SecureMustangWireless is one of the many internet services Cal Poly Information Technology Services (ITS) provides. However, students, faculty and staff aren’t always able to connect to the internet through the network.
Between Dec. 5 and 6, Cal Poly’s campus experienced network congestion in which users connected to Cal Poly’s on-campus Wi-Fi were unable to access the internet.
The disruption was caused by a distributed denial of service (DDOS) attack, something akin to a traffic build-up on a roadway, according to Velanche Stewart, journalism department information technology consultant. It’s when multiple external sources clog up the bandwidth in a network, preventing users from accessing the server quickly and easily.
December’s DDOS attack can be attributed to imperfect firewalls within Cal Poly’s network, computer science associate professor Zachary Peterson said.
Firewalls serve as gatekeepers of traffic; they distinguish between attackers and legitimate users such as Cal Poly students, faculty and staff trying to access the network. When the firewalls aren’t strong enough to differentiate real users from attackers, the attacker overwhelms the firewall and slows down the network as in the Dec. 5 and 6 disruption.
Within 24 hours, a team of 20 ITS employees resolved the problem, according to ITS deputy CIO Ryan Matteson.
It’s not uncommon for attacks like these to occur, especially because they happen over the internet. In fact, they happen quite often, Matteson said.
“Cal Poly is being attacked right now. Cal Poly is being attacked every hour of every day. That’s part of being on the internet right now,” Matteson said. “We’re constantly under attack, but what happened in early December was a vulnerability where somebody was able to use our resources in an unauthorized way and the effect was students and staff couldn’t connect to service.”
Why ‘hacktavists’ aren’t caught
The Computer Fraud and Abuse Act states that a person initiating a DDOS attack can be held under criminal charges if they cause damage to a computer. However, not all of the people initiating these DDOS attacks are caught because it’s difficult to track down the source.
“It’s very difficult to shut down a DDOS attack; you can try and shut down the machine, but it’s difficult and not effective,” Peterson said.
DDOS attacks are challenging to stop because computers are unable to distinguish between legitimate traffic and malicious traffic, Peterson said. In the latter instance, unauthorized users disguised as machines try to access a network while in the former instance, authorized users initiate commands to try to access a network.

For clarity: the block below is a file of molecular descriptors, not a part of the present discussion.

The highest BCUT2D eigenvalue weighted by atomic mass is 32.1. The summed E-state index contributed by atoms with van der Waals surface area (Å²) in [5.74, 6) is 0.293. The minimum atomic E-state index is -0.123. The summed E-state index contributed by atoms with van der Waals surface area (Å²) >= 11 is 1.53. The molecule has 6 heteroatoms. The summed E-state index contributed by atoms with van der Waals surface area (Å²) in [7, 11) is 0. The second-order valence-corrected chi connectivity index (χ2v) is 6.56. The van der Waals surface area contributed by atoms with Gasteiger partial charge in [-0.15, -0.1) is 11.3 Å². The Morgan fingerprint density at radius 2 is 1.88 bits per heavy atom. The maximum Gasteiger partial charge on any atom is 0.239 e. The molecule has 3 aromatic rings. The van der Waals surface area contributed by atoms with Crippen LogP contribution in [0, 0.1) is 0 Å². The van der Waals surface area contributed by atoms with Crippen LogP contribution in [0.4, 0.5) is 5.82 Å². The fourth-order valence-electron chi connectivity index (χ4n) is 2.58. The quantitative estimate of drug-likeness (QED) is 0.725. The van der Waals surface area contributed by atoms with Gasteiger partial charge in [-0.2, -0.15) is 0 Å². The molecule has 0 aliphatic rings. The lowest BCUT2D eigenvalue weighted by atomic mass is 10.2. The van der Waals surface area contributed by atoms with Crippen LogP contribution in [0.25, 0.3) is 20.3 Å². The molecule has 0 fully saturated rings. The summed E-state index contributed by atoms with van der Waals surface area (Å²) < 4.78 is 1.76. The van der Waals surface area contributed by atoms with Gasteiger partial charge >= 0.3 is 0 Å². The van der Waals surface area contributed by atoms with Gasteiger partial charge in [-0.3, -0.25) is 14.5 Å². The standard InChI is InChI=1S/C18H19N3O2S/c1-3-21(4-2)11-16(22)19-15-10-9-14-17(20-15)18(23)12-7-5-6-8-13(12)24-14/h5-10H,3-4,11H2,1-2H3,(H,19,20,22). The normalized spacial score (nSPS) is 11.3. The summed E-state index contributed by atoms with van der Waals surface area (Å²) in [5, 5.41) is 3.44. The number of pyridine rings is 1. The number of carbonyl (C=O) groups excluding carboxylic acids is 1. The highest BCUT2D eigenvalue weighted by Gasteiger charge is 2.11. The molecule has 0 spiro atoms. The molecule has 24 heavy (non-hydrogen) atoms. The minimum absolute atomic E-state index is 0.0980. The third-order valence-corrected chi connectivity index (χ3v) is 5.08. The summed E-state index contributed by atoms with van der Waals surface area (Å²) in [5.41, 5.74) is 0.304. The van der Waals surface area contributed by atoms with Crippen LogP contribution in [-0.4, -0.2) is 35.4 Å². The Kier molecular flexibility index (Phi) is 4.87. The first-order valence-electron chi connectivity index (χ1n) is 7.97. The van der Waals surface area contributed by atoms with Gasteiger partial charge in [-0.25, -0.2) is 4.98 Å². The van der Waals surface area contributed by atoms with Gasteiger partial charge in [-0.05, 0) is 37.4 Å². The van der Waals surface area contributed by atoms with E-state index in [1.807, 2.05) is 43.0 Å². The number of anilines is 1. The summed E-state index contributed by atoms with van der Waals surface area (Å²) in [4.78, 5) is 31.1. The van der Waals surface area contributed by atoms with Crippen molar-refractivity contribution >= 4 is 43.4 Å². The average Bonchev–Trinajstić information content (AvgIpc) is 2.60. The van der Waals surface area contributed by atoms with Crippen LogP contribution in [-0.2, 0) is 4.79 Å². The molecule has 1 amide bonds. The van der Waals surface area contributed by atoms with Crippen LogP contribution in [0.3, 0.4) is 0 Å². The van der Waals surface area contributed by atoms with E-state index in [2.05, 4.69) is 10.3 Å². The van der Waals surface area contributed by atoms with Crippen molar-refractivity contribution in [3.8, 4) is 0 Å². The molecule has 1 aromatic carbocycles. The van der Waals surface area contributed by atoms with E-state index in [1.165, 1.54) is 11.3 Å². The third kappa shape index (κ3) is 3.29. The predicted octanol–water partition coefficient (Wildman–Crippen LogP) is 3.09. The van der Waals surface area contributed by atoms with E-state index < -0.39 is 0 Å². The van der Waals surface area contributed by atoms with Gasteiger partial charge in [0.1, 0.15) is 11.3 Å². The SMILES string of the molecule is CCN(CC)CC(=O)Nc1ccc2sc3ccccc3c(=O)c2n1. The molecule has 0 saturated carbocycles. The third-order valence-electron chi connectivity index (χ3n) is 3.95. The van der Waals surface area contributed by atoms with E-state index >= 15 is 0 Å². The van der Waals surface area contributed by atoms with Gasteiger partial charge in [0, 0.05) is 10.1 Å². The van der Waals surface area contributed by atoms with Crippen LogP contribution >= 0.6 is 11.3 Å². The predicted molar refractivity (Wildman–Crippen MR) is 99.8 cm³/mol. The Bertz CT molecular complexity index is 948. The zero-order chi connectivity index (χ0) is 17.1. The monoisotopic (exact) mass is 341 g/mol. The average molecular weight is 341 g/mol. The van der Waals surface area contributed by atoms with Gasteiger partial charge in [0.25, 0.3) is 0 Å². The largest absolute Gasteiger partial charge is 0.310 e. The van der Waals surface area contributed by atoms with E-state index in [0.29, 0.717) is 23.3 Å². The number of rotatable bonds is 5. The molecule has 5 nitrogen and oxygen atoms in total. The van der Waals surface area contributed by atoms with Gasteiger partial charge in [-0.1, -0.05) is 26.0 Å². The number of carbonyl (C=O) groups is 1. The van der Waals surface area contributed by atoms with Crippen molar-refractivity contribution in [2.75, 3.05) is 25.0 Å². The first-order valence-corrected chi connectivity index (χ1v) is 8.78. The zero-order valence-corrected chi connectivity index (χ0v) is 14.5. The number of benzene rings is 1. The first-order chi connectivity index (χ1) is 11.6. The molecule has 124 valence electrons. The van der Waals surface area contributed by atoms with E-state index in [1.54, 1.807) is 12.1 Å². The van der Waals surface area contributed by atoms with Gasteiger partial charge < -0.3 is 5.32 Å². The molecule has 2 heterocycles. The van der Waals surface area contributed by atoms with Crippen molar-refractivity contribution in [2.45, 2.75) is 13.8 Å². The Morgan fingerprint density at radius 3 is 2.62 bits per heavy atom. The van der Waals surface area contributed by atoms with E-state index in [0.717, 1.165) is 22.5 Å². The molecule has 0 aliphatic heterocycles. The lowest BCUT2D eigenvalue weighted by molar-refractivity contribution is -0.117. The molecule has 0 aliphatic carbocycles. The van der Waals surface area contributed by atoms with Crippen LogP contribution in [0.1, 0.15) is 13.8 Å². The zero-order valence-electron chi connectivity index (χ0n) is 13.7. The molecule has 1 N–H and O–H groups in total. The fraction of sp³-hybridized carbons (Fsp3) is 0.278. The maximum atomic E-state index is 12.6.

When too many users, regardless of whether they’re human or machine, overwhelm the system, the system has no choice but to drop some users’ connections or forbid access, which is what happened in Fall 2016 during finals week, Peterson said.
Though DDOS attacks cause great inconvenience, it’s pretty common that the initiators, sometimes referred to as “hacktavists,” aren’t caught.
“It is substantially easier to be caught in real life than online,” Peterson said.
It’s a challenge for agencies to find online criminals because of the nature of a bot net. A bot net consists of hundreds of thousands of machines within the “internet of things” (IOC), including items such as computers, smart televisions and other smart devices, Peterson said. For example, when a person wants to attack a network, they could send 500,000 to 1 million bots to the target host. When the host receives a million requests for access, it can’t distinguish between a bot and a human user. As a result, the system slows down and the network drops connections, according to Peterson.
Many networks have anomaly detection components that notice when a surge in traffic from another country occurs suddenly, according to Peterson. The network controller can then put a limit on the number of users it allows from the other country in order to combat potential attackers. On the other hand, by placing a limit on the amount of users from another country, a network controller might also block legitimate traffic.
Why people initiate attacks on universities
It’s possible that “hacktavists” target universities like Cal Poly for practicing purposes, Peterson said. The initiators of the attack may use institutions such as universities as guinea pigs to see how successful their attack is before trying to execute a disruption to a larger company.
That’s to say Cal Poly is not a unique target for attacks like these. DDOS attacks can occur anywhere, from large tech companies like Yahoo to smaller ones. One famous DDOS attack occurred in the form of political retribution against a large file-sharing website, Mega Uploads. When the U.S. Department of Justice took the site offline, “hacktavists” showed their frustration by interfering with websites belonging to the White House, FBI, Department of Justice and branches related to Warner Music and Universal Music.
Internet congestion is typical at the beginning of a new quarter, as ITS makes changes to the system, Stewart said. Some changes that are typically made include installation of new routers and equipment.
Network problems usually occur within the first two weeks of every quarter due to the large influx of students coming back onto campus after an academic break. During this time, many users try to connect to the network, but problems loading PolyLearn and other tabs on the portal may occur. Meanwhile, other users may not access the Cal Poly portal at all due to the limit on the number of nodes on routers in the Wi-Fi network, Stewart said.
As Cal Poly continues to be attacked, Matteson said ITS is working toward developing new ways to combat the attackers.
“Attackers always get better. They get smarter and they learn,” Matteson said. “We’re working against an adversary who will get new tools and techniques overtime, so we also have to strengthen our defenses.”